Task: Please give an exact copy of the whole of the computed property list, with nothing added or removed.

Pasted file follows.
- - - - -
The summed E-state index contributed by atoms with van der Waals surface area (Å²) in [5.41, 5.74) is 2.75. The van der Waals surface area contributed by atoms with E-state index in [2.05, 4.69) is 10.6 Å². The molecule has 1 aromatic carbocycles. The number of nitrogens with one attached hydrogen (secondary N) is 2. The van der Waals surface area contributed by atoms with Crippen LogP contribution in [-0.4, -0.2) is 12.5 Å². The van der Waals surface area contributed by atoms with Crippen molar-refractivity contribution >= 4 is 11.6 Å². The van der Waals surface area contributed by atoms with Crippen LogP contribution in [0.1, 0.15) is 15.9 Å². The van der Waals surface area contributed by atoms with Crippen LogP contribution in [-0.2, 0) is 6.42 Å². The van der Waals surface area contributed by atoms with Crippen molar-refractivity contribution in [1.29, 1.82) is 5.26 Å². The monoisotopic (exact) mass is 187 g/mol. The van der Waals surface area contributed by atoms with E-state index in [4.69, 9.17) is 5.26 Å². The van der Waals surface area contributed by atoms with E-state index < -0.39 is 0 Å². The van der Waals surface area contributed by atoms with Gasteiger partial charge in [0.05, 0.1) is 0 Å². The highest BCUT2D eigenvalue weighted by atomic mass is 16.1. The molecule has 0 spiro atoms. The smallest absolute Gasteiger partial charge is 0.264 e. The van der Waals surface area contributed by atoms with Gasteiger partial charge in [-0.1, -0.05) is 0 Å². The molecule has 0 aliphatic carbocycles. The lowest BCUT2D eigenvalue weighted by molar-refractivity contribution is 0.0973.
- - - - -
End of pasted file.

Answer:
The summed E-state index contributed by atoms with van der Waals surface area (Å²) in [5.41, 5.74) is 2.75. The van der Waals surface area contributed by atoms with E-state index in [2.05, 4.69) is 10.6 Å². The molecule has 1 aromatic carbocycles. The number of nitrogens with one attached hydrogen (secondary N) is 2. The van der Waals surface area contributed by atoms with Crippen LogP contribution in [-0.4, -0.2) is 12.5 Å². The van der Waals surface area contributed by atoms with Crippen molar-refractivity contribution >= 4 is 11.6 Å². The van der Waals surface area contributed by atoms with Crippen LogP contribution in [0.1, 0.15) is 15.9 Å². The van der Waals surface area contributed by atoms with Crippen LogP contribution in [-0.2, 0) is 6.42 Å². The van der Waals surface area contributed by atoms with Crippen molar-refractivity contribution in [1.29, 1.82) is 5.26 Å². The monoisotopic (exact) mass is 187 g/mol. The van der Waals surface area contributed by atoms with E-state index in [4.69, 9.17) is 5.26 Å². The van der Waals surface area contributed by atoms with E-state index < -0.39 is 0 Å². The van der Waals surface area contributed by atoms with Gasteiger partial charge in [0.05, 0.1) is 0 Å². The highest BCUT2D eigenvalue weighted by atomic mass is 16.1. The molecule has 0 spiro atoms. The smallest absolute Gasteiger partial charge is 0.264 e. The van der Waals surface area contributed by atoms with Gasteiger partial charge in [-0.1, -0.05) is 0 Å². The molecule has 0 aliphatic carbocycles. The lowest BCUT2D eigenvalue weighted by molar-refractivity contribution is 0.0973.